May 2019

Is it Time to Stop Forfeiting Vacation Days? 

An American Worker’s Dilemma

To use, or not to use? When it comes to vacation, that is the question faced by millions of American workers each year. Taking hard-earned vacation time is a no-brainer for most workers, right? -Not actually. Results of the 2018 State of American Vacation annual tracking survey indicate that the majority of American workers forfeited vacation time in 2017. According to their most recent report, 52% of workers left a total of 705 million unused vacation days in 2017. Oxford Economics analyzed the dollar value associated with this forfeited vacation time, finding an estimated $62.2 billion dollars in lost benefits. In effect, these workers donated an individual average of $561.00 dollars to their employers in 2017.

Why do American Workers Forfeit Their Vacation Time?

While a great number of factors influence whether an employee chooses to use their vacation time, the 2018 report examines three specific areas impacting worker decisions to leave time unused.

  1. Employees concerned about appearing less dedicated or replaceable if they took a vacation were much less likely to use all their vacation time. In total, 61% of these employees left vacation time unused as compared to 52% overall.
  2. Employees who reported that their workload was too heavy to get away were more likely than average to have unused vacation time, with 57% of these employees forfeiting time as compared to 52% overall.
  3. Employees who reported a lack of coverage at work, or that no one else could do their job were also more likely to forfeit vacation time, resulting in 56% with unused vacation days as compared to 52% overall.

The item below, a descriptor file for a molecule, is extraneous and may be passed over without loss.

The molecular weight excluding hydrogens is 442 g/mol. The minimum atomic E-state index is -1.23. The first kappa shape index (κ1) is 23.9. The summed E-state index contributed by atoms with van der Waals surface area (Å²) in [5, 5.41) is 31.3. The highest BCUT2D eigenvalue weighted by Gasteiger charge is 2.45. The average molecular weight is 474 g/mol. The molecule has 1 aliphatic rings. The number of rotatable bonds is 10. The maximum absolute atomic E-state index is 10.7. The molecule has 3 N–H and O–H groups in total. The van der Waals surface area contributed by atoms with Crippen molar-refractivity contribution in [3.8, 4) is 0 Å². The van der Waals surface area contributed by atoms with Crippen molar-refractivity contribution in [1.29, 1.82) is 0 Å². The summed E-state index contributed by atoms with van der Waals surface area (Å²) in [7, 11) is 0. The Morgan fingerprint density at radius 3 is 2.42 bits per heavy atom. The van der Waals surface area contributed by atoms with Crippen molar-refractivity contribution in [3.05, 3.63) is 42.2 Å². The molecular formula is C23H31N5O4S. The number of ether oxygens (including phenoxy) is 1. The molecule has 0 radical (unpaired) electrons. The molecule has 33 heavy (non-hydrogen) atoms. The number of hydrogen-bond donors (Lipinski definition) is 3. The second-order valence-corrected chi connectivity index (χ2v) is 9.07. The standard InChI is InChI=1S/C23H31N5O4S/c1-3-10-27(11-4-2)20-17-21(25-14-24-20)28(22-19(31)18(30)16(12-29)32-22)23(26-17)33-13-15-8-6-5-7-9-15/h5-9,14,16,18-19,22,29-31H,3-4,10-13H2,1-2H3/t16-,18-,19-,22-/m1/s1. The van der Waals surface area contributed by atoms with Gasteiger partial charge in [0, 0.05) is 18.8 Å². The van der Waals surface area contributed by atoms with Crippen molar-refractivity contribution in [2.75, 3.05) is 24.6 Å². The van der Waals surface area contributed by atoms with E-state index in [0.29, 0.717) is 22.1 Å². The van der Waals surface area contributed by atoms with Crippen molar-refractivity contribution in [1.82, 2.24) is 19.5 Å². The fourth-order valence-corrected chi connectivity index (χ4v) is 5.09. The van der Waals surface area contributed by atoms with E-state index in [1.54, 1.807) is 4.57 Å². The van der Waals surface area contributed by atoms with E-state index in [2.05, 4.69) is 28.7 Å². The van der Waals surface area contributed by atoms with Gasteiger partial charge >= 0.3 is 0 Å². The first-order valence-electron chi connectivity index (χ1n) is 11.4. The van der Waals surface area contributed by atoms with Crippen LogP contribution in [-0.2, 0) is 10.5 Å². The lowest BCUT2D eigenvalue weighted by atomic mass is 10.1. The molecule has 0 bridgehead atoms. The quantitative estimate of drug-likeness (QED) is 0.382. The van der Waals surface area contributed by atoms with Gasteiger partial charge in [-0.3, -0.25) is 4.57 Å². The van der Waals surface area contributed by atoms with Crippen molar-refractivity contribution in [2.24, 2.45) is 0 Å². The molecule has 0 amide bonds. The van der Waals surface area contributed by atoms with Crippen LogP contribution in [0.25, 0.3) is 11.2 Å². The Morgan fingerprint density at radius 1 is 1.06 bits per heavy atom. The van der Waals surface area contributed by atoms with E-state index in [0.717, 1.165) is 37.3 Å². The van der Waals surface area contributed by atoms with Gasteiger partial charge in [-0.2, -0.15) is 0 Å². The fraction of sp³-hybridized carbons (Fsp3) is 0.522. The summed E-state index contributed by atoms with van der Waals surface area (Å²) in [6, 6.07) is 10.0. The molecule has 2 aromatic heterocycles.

The Case for Travel

While those who fail to use vacation time may report fear about negative impacts on their careers, American Vacation annual tracking survey results indicate that the opposite is true. Most striking are the results indicating that workers who use their vacation days to travel tend to be more likely to make higher salaries and receive a promotion than non-travelers.

“More than half (52%) of mega-travelers reported receiving a promotion in the last two years compared to Americans who use some (44%) or little to none (44%) of their time to travel.”

Those who use the majority of their vacation time to travel also report,

“higher likelihood of receiving a raise, bonus, or both than homebodies. Employees who used little to none of their vacation time for travel were five percentage points less likely than those who used all or most of their vacation time for travel to report a raise or bonus in the last three years (81% to 86%).”

A Promising Trend

Americans are beginning to use more of their vacation time. The 2018 report indicates that America’s vacation culture seems to be changing for the better. In 2017, more employees expressed confidence about using the vacation time they had earned, and more employers encouraged workers to utilize their vacation time. While 52% left unused vacation days on the table, that number represents an improvement over 54 percent in 2016 and 55 percent in 2015.

Is it Time for Change?

If you have tended to be in the majority, the group of American workers who leave vacation time unused each year, it may be time to rethink that stance. Through experimentation with taking time off for travel you may find that, rather than hindering success at work, using the vacation time you have earned may have a positive effect on your career.

Reference: (2018). State of American Vacation 2018. [online] Available at: [Accessed 21 Mar. 2019].

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